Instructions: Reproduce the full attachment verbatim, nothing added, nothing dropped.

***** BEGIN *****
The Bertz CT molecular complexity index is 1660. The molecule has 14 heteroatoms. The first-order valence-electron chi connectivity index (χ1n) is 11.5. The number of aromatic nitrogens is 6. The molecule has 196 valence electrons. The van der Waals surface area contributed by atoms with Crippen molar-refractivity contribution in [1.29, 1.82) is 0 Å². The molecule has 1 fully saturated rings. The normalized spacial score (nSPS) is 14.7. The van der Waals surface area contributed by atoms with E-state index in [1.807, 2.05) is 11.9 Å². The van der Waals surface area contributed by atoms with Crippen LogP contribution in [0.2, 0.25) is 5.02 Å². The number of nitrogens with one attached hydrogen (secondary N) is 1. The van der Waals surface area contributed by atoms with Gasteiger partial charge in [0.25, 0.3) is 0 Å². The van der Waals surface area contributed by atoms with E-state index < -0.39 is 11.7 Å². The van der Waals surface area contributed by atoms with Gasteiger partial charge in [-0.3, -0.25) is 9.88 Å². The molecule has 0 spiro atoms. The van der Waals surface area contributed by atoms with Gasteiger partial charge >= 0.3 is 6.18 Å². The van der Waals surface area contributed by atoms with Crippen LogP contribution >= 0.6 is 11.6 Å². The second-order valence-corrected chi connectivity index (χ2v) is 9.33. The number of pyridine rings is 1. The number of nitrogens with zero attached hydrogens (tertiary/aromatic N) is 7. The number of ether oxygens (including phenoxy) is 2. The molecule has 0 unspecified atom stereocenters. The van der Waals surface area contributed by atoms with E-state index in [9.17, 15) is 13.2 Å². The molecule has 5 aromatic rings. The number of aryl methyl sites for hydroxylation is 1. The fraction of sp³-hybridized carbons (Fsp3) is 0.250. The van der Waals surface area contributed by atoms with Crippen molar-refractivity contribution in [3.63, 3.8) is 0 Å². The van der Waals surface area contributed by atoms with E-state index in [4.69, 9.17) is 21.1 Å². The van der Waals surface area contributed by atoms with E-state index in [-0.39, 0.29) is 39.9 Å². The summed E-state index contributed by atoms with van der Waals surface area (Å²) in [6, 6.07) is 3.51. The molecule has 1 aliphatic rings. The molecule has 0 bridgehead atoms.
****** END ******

The Bertz CT molecular complexity index is 1660. The molecule has 14 heteroatoms. The first-order valence-electron chi connectivity index (χ1n) is 11.5. The number of aromatic nitrogens is 6. The molecule has 196 valence electrons. The van der Waals surface area contributed by atoms with Crippen molar-refractivity contribution in [1.29, 1.82) is 0 Å². The molecule has 1 fully saturated rings. The normalized spacial score (nSPS) is 14.7. The van der Waals surface area contributed by atoms with E-state index in [1.807, 2.05) is 11.9 Å². The van der Waals surface area contributed by atoms with Crippen LogP contribution in [0.2, 0.25) is 5.02 Å². The number of nitrogens with one attached hydrogen (secondary N) is 1. The van der Waals surface area contributed by atoms with Gasteiger partial charge in [0.25, 0.3) is 0 Å². The van der Waals surface area contributed by atoms with E-state index < -0.39 is 11.7 Å². The van der Waals surface area contributed by atoms with Gasteiger partial charge in [-0.3, -0.25) is 9.88 Å². The molecule has 0 spiro atoms. The van der Waals surface area contributed by atoms with Gasteiger partial charge >= 0.3 is 6.18 Å². The van der Waals surface area contributed by atoms with Crippen LogP contribution >= 0.6 is 11.6 Å². The second-order valence-corrected chi connectivity index (χ2v) is 9.33. The number of pyridine rings is 1. The number of nitrogens with zero attached hydrogens (tertiary/aromatic N) is 7. The number of ether oxygens (including phenoxy) is 2. The molecule has 0 unspecified atom stereocenters. The van der Waals surface area contributed by atoms with E-state index in [9.17, 15) is 13.2 Å². The molecule has 5 aromatic rings. The number of aryl methyl sites for hydroxylation is 1. The fraction of sp³-hybridized carbons (Fsp3) is 0.250. The van der Waals surface area contributed by atoms with Crippen molar-refractivity contribution in [3.63, 3.8) is 0 Å². The van der Waals surface area contributed by atoms with E-state index in [4.69, 9.17) is 21.1 Å². The van der Waals surface area contributed by atoms with E-state index in [-0.39, 0.29) is 39.9 Å². The summed E-state index contributed by atoms with van der Waals surface area (Å²) in [6, 6.07) is 3.51. The molecule has 1 aliphatic rings. The molecule has 0 bridgehead atoms.